- Preheat the oven to 375 degrees F [I preheated to 450 degrees F, to counteract the temperature drop from the ice, but it may have been too hot, given the ‘wings.‘] If you do not have a baking stone, place a baking sheet in the oven to preheat. Place a skillet or roasting pan on the floor of the oven to preheat (this will hold ice cubes to produce steam during the initial baking).
- Shape and rise. Turn the risen dough out onto a lightly floured surface. Flatten gently into a rectangle, trying not to deflate all of the air, but eliminating any large air pockets by dimpling the dough. Form into a loaf shape by folding into thirds, like a business letter; with the skinny end of the ‘letter’ at the top, grasp the underside of the top of the ‘letter’ and roll down towards you, pushing the edge of the dough back into the body of the ‘letter’ to tighten surface tension. Repeat this rolling process until you come to the bottom edge of the ‘letter’; finally tuck the bottom edge under and seal the seam with your thumbs. If the loaf is shorter than your loaf pan, roll it back and forth a bit to slightly elongate it and tuck the edges under until it fits the pan. Place, seam-down, in an oiled 9″ X 5″ loaf pan [Rose suggests that the unrisen loaf should be 1″ below the top of the pan; mine was about even. Perhaps a larger pan would have produced a better shape.]. Cover with a damp towel, inverted bowl, or oiled plastic wrap and allow to rise until it is 1 inch above the edge of the pan, about 30 – 45 minutes.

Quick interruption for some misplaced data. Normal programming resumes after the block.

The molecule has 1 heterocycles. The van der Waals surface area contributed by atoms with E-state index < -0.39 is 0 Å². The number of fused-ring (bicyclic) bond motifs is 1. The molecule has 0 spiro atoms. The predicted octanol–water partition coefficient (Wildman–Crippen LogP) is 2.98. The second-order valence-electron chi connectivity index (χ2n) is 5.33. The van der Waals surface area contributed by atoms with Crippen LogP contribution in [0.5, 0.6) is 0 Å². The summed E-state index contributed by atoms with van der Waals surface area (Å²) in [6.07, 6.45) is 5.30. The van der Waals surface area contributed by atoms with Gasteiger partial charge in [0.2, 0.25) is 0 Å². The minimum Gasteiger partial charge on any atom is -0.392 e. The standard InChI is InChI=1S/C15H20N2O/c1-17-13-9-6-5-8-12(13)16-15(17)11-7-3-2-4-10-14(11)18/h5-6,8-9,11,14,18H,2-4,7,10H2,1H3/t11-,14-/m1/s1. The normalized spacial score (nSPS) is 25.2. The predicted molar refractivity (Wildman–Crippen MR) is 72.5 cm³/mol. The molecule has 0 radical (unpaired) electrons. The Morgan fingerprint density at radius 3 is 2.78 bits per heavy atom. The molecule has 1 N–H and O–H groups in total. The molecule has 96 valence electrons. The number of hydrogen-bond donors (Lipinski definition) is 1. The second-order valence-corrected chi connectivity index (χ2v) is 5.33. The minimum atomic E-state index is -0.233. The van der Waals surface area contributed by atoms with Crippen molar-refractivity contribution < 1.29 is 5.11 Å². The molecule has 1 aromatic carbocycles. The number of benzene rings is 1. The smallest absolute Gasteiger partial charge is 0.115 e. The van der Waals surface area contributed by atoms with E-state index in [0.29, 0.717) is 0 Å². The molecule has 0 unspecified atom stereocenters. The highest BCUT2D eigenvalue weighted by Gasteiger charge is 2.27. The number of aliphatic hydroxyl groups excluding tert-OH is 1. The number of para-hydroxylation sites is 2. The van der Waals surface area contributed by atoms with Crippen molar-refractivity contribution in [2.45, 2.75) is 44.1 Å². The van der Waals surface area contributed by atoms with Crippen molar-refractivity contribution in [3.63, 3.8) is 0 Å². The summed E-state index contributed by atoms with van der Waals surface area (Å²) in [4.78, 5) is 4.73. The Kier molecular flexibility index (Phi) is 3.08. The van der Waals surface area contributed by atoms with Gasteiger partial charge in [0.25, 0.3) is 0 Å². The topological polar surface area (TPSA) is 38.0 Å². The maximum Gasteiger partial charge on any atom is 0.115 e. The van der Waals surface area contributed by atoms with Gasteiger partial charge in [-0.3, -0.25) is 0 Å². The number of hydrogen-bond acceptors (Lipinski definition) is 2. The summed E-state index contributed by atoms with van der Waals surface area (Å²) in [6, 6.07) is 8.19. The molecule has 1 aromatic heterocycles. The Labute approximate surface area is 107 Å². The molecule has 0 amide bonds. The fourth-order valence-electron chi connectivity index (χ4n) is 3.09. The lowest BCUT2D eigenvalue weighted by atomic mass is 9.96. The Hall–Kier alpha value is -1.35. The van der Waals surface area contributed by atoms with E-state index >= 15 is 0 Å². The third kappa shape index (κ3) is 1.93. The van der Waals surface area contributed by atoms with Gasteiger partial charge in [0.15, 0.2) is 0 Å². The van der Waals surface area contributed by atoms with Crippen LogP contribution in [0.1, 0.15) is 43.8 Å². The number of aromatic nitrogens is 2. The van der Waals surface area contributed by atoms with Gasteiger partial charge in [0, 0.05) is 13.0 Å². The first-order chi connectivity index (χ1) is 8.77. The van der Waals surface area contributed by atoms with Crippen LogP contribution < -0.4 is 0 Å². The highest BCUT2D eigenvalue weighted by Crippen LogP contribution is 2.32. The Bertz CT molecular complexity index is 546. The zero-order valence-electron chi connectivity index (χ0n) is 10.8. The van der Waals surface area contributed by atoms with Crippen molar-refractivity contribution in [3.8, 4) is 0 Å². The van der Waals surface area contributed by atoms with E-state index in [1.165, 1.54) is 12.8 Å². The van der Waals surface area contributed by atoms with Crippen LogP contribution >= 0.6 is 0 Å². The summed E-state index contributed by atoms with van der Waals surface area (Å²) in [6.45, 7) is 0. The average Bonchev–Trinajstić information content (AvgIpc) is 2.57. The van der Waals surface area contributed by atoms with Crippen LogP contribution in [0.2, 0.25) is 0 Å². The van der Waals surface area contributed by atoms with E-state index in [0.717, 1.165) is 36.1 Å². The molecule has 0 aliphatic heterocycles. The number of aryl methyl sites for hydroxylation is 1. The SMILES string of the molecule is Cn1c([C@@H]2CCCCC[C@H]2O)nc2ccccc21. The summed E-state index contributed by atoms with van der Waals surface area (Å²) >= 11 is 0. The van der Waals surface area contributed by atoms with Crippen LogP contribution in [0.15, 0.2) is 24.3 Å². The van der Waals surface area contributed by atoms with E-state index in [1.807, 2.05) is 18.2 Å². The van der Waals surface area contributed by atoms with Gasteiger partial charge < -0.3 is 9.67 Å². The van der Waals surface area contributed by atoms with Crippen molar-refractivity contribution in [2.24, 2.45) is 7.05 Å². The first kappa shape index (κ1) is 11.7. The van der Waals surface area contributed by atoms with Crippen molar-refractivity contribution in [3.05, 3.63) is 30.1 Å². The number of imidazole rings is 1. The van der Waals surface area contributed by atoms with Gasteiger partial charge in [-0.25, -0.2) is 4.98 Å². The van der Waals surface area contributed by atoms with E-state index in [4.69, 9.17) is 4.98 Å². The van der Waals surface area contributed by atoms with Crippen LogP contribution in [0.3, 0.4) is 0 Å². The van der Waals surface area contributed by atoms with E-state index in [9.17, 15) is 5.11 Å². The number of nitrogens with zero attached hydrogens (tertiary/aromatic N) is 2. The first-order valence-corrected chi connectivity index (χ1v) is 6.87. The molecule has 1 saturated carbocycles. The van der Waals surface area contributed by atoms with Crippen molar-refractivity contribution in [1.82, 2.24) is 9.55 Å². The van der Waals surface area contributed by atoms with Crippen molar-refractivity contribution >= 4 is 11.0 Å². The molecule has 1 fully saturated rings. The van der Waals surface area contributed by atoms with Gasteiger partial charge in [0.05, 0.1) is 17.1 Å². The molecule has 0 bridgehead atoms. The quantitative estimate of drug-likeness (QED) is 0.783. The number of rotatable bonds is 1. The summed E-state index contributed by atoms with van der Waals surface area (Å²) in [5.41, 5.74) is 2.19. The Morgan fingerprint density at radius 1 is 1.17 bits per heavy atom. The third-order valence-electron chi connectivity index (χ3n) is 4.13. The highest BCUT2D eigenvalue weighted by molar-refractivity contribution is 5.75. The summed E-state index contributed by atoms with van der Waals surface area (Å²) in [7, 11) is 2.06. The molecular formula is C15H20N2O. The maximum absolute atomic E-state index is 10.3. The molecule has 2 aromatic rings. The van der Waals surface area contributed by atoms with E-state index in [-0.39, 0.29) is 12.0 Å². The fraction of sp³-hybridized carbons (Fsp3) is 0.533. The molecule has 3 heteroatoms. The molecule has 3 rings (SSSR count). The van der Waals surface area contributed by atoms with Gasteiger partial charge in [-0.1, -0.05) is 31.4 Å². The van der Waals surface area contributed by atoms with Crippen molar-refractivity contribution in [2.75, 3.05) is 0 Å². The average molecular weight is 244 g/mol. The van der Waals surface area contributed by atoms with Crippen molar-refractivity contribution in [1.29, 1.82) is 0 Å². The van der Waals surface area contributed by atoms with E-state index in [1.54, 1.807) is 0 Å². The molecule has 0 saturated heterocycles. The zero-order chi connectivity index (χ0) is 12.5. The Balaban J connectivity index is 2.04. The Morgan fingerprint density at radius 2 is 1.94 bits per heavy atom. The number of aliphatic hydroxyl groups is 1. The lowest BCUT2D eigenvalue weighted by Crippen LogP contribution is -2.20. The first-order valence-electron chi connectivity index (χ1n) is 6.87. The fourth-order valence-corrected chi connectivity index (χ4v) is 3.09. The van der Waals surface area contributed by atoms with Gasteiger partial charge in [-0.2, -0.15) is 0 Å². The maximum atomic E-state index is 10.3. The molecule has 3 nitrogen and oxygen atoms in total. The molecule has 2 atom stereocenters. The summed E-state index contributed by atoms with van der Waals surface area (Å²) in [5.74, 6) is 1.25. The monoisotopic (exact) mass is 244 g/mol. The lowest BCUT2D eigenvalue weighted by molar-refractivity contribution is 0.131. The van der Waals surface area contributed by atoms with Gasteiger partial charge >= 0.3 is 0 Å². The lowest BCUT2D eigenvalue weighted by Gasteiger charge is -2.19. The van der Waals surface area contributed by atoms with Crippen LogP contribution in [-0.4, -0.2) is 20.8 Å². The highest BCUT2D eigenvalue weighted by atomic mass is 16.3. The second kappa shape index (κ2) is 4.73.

- Bake. With a sharp, serrated knife dipped in water, make a single, 1/2-inch deep slash down the center of the risen loaf. Quickly set the pan directly on a baking stone (or baking sheet). Toss 1/2 cup of ice cubes into the heated skillet or pan and quickly shut the oven door (lest steam escapes). Bake at 375 degrees F [I baked at 450 degrees F for the first 2 minutes, then reduced the heat to 375 degrees F] for 40 – 50 minutes, or until the bread is golden brown, a skewer inserted in the middle comes out clean, or the internal temperature at the center is 190 degrees F [I think the bread could have baked for another 5 minutes or so; next time I’ll go to 195 degrees]. Remove the bread from the oven and unmold from the pan onto a wire cooling rack. Allow to cool for at least 2 hours before slicing.
Yields one loaf.
- Vital wheat gluten helps add structure and airiness to whole grain breads, especially those with seeds (which can cut developing strands of gluten on their sharp edges). If you would like to eliminate the vital wheat gluten, you may find that an overnight rise in the refrigerator, or a second rise prior to shaping, aids in developing texture and structure for your loaf. Of course, maybe the vital wheat gluten assisted in the excessive rise and collapse of the top crust, producing the ‘wings.’ It’s my first time using it; next time I bake this bread I’ll try it without the vital wheat gluten and update.
- You can substitute unbleached all-purpose white flour for the whole white wheat flour. In this case, you should not need vital wheat gluten.
- If desired, once the bread comes out of the oven you can brush the top with 1 tbsp of melted butter.
Up to 3 days at room temperature, wrapped lightly in a clean kitchen towel. Also freezes well for up to 3 months.